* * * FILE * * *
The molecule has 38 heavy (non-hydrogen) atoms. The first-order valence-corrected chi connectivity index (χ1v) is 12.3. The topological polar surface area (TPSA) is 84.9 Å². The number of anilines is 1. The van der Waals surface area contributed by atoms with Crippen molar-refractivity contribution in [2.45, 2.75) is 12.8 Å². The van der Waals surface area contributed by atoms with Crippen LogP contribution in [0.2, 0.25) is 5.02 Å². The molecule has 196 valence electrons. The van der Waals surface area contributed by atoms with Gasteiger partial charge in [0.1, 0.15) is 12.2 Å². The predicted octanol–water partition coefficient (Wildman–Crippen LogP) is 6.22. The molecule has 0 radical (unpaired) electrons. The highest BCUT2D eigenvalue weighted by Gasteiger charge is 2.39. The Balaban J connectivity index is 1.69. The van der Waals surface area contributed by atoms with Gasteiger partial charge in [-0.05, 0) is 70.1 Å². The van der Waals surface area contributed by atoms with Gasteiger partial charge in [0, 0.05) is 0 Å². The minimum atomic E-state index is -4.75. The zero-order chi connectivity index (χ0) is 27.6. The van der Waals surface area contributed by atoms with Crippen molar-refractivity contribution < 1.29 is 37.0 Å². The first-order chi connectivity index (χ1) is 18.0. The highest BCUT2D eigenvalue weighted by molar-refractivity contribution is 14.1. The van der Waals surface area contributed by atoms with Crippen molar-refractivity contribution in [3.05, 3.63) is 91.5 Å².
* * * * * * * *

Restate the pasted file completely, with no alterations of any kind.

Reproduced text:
The molecule has 38 heavy (non-hydrogen) atoms. The first-order valence-corrected chi connectivity index (χ1v) is 12.3. The topological polar surface area (TPSA) is 84.9 Å². The number of anilines is 1. The van der Waals surface area contributed by atoms with Crippen molar-refractivity contribution in [2.45, 2.75) is 12.8 Å². The van der Waals surface area contributed by atoms with Crippen LogP contribution in [0.2, 0.25) is 5.02 Å². The molecule has 196 valence electrons. The van der Waals surface area contributed by atoms with Gasteiger partial charge in [0.1, 0.15) is 12.2 Å². The predicted octanol–water partition coefficient (Wildman–Crippen LogP) is 6.22. The molecule has 0 radical (unpaired) electrons. The highest BCUT2D eigenvalue weighted by Gasteiger charge is 2.39. The Balaban J connectivity index is 1.69. The van der Waals surface area contributed by atoms with Gasteiger partial charge in [-0.05, 0) is 70.1 Å². The van der Waals surface area contributed by atoms with Gasteiger partial charge in [0, 0.05) is 0 Å². The minimum atomic E-state index is -4.75. The zero-order chi connectivity index (χ0) is 27.6. The van der Waals surface area contributed by atoms with Crippen molar-refractivity contribution < 1.29 is 37.0 Å². The first-order chi connectivity index (χ1) is 18.0. The highest BCUT2D eigenvalue weighted by molar-refractivity contribution is 14.1. The van der Waals surface area contributed by atoms with Crippen molar-refractivity contribution in [3.05, 3.63) is 91.5 Å².